Abstract Aim The aim of this study was to document changes in forest composition, structure and distribution across Massachusetts, USA, from the time of European settlement (seventeenth century) to the present, and to investigate environmental and historical influences on regional patterns of variation. Location The study area encompasses the State of Massachusetts (69.9–73.5°E, 41.3–42.9°N), a 21,000‐km2 area in the north‐eastern United States. Methods A wide range of historical sources was used to document changes in land use and land cover for the historical period. Witness trees from early land surveys enabled us to evaluate vegetation patterns prior to widespread European settlement, and to compare historical and modern species composition. Nineteenth century maps of forest cover and contemporary agricultural censuses documented forest patterns during the peak agricultural period. Geographic Information System analyses were used to relate variation in climate, geology and land‐use history to historical and modern forest composition. Results Massachusetts has a complex east‐to‐west environmental gradient involving changes in physiography, climate, geology and natural disturbance. Until the middle of the twentieth century, agriculture was the most important land‐use across the region; although the percentage of land in agriculture and the timing of major land‐use changes were remarkably consistent across the state, historical forest patch sizes varied locally and regionally in relation to physiography. Forest composition of both early historical and modern forests is most strongly related to environmental conditions, especially variation in climate. Historical land‐use resulted in a state‐wide increase in early successional tree species and a dramatic, although recovering, change in forest structure. Main conclusions At a regional scale, environmental conditions apparently control broad patterns of variation in vegetation composition. Historical land‐use practices were relatively homogenous across Massachusetts and local variation was reduced through data averaging at broad spatial scales. At finer spatial scales, historical land‐use has strong and persistent impacts on vegetation composition and structure.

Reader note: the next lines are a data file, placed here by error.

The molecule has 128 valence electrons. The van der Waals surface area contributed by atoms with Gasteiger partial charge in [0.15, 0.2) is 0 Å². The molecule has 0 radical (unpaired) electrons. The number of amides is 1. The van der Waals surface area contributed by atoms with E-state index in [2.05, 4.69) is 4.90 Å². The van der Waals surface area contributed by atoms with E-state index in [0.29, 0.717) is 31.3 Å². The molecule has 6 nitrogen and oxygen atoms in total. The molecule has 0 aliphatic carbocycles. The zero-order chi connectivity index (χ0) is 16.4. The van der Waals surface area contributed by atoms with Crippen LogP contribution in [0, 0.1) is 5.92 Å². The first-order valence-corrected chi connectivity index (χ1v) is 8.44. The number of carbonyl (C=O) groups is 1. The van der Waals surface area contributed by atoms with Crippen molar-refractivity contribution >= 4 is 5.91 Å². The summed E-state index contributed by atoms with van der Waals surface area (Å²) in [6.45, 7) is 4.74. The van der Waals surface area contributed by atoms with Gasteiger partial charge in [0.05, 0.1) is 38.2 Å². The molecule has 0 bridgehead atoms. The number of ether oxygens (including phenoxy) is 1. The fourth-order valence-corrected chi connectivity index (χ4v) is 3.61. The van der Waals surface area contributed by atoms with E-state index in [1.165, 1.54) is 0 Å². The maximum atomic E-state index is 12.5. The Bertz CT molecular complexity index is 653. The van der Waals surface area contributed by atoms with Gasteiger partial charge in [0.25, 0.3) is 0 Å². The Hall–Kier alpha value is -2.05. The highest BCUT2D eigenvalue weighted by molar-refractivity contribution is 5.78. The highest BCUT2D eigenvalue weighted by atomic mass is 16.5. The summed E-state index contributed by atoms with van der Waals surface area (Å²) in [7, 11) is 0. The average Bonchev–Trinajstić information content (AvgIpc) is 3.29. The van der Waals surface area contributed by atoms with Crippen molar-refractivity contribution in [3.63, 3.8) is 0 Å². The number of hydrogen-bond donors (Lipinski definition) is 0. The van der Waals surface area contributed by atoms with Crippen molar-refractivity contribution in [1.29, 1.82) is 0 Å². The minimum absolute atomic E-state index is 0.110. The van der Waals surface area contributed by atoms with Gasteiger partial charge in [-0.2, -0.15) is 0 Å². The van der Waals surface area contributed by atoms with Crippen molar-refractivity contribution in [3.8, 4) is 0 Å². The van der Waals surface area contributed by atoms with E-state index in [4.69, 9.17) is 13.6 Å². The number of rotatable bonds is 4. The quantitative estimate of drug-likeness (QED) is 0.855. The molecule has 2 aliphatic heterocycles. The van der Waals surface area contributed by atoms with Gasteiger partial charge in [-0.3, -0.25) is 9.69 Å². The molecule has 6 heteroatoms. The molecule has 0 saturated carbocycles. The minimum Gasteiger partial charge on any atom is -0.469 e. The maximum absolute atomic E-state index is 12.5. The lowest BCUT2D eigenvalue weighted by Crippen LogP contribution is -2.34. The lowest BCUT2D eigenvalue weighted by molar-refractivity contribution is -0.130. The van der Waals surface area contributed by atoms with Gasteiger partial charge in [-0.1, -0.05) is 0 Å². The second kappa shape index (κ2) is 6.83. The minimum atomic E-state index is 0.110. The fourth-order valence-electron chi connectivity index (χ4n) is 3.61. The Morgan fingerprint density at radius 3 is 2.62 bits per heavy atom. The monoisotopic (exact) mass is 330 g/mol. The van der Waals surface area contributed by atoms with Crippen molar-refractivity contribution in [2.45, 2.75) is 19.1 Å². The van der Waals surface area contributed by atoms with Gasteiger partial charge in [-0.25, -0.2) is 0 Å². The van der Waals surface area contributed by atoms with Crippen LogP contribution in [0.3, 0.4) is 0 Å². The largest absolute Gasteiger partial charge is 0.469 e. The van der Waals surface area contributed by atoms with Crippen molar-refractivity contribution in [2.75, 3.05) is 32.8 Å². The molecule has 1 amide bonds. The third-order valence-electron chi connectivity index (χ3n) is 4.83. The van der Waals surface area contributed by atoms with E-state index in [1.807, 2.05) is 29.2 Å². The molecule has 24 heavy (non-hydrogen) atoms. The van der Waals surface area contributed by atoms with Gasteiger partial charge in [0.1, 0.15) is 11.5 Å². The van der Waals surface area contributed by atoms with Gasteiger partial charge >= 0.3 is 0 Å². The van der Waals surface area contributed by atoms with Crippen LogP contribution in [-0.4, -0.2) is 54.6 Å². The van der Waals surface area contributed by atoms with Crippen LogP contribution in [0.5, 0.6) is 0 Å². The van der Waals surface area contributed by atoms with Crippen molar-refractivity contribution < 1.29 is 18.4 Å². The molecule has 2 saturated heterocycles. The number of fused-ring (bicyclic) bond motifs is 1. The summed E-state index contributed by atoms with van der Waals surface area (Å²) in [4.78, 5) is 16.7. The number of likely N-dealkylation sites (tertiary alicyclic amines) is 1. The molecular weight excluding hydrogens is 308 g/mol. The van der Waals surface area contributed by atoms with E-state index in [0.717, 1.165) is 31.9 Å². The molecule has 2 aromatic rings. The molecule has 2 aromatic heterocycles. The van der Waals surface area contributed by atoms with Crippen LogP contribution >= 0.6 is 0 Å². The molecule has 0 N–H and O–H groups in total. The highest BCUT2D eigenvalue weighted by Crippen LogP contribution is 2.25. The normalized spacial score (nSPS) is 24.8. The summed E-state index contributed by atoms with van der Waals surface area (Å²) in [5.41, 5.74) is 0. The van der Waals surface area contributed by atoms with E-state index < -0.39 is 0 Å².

Journal of Biogeography – Wiley
Published: Oct 1, 2002
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